DISCLAIMER: The below ideas and information are from individuals over the years who have had ME dogs and needed to use some different, more creative methods pending their dogs’ situation. These in no way reflect suggestions and recommendations for you to use. ALWAYS discuss your full management with your veterinarian so your proper ME protocol is tailored specifically to your dog and its needs.
General feeding info and ideas:
“The reason why the feeding mantra for dogs with megaesophagus is no pieces or particles is that these do attach themselves at times to the esophageal mucosa, or get into a fold or “pouching” of the misshapen, enlarged esophagus. Remember, there are as many configurations of deformed esophaguses as there are dogs with megaesophagus, most likely. And unless you have a dog with probably undiagnosed partial peristalsis (usually in the lower esophagus), it is an invitation to disaster at some point to feed anything that isn’t smooth, blended liquefied food, or meatballs swallowed WHOLE. If you have tried other consistencies and are currently managing OK with them, great! Your dog is an exception, and we are happy for it. But it is risky for other dogs to eat that other than the two “cleanest” ways. Now or at some point you are courting regurgitation and aspiration, and for that reason, we do not recommend it. And if you are feeding soaked kibble, chunks of food, or your dog chews RMBs (wonderful, raw diet), be aware if you do see increased regurgitation that here is your most likely reason. I am a big fan of raw feeding, but not for dogs with megaesophagus. Again, we have a few who can manage with it. I won’t argue with success, but I also won’t recommend even trying something that holds such a high risk for our dogs, unless you don’t have much other choice.”
What to feed your ME dog:
– You want a nutritionally balanced, calorie dense, low volume food!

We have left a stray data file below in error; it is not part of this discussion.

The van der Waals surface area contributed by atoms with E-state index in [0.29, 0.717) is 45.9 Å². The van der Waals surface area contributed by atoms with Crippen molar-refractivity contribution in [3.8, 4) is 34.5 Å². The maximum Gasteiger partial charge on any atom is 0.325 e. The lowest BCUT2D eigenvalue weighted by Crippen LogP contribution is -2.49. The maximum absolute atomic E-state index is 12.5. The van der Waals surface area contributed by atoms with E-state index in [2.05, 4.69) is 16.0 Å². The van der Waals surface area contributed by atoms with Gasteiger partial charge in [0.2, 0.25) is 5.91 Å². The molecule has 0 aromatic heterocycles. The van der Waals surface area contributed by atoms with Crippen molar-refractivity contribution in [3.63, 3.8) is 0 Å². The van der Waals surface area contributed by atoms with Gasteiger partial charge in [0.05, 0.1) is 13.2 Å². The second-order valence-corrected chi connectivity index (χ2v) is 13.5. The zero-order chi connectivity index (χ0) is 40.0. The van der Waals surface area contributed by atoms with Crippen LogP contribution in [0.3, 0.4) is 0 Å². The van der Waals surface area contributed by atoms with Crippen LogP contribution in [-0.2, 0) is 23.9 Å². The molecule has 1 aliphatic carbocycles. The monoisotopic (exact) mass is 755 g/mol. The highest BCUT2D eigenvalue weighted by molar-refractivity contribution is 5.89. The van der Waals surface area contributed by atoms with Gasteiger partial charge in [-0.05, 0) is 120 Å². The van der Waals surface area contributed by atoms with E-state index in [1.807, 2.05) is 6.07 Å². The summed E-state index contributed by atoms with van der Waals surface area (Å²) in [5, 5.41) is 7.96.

– We use Hills Science Diet Adult Advanced Fitness (1 to 6 years) (mostly the Gourmet Turkey due to consistency for small meat wedges we make) at the suggestion of our doctors because they knew Sonnig would eat this with no allergic or regurg/diarrhea reactions
– If you can’t achieve vertical position during and after eating, you may have to reduce the amount of food per meal and increase the number of feedings per day
Getting creative with feeding positions:
– We feed without use of a chair, but upright utilizing ourselves, the bed and an ottoman
– In the corner of a sofa propped up with cushions
– When we built his Bailey chair, we put a low seat in it to mimic how he sits on a step. With this though, there is absolutely no weight on his legs or knees — it is all on his butt just like a human’s weight would be. The back wall of his Bailey chair is also open near his butt for his tail to go out the back — he doesn’t sit on
– When her muscles were too weak to keep her upright (before the MG was diagnosed and meds were started) for the needed periods of time, I rigged up an inclined bed for her. This was not as effective as keeping her sitting after meals but it was better than having her lie flat.
1. If you have a reclining chair, push it back and have her lay on the upper portion.
2. Using any stiff, flat surface like a card table, or ironing board or plywood, prop it up at the highest angle that you think your dog can tolerate, then have her lay on it.
3. Pile cushions up on a slope from the top of a high-armed sofa to its seat (remove the seat cushion to get more of an angle) forming a “ramp”, get her to lie head and shoulders up. (It is not just her head that must be up but the whole length of her esophagus so that gravity can slide the food, water or medications to
– Put her in a baby carrier on your back (or a front carrier) for the time after feedings? I think that would re-distribute her weight a bit and keep her upright.
– Rig up a little traction type of “lift” to help keep him straight upright in his sit, by using a K9 Floatcoat for support, with a cable on a clip, attached to the ring on the back of the coat at about the withers, and hook it to an “eye” or ring tethered to a stud in the wall behind and slightly about him.
Some owners have issues with their ME babies making a mess while they’re eating in their Bailey chairs… my Abby gets a milkshake-consistency food that I make in the blender, and so it’s a bit messy for her to eat. I pull her ears (she’s a cocker spaniel) up in a scrunchie, but having her paws resting on the “table” of her chair, she gets the food all over her paws. Just wondering if anyone has come up with any creative way around this. I’ve tried paper towels under the bowl but over her paws, and the bowl ends up getting flipped onto the floor. So, all I’ve come up with is to wash her front legs daily.
Slowing down their eating:
– Tennis ball in bowl
– Slow feed bowl
– Hand feed using spatula, spoon, etc
– Separated or partitioned dog food bowls
– Breakfast bowl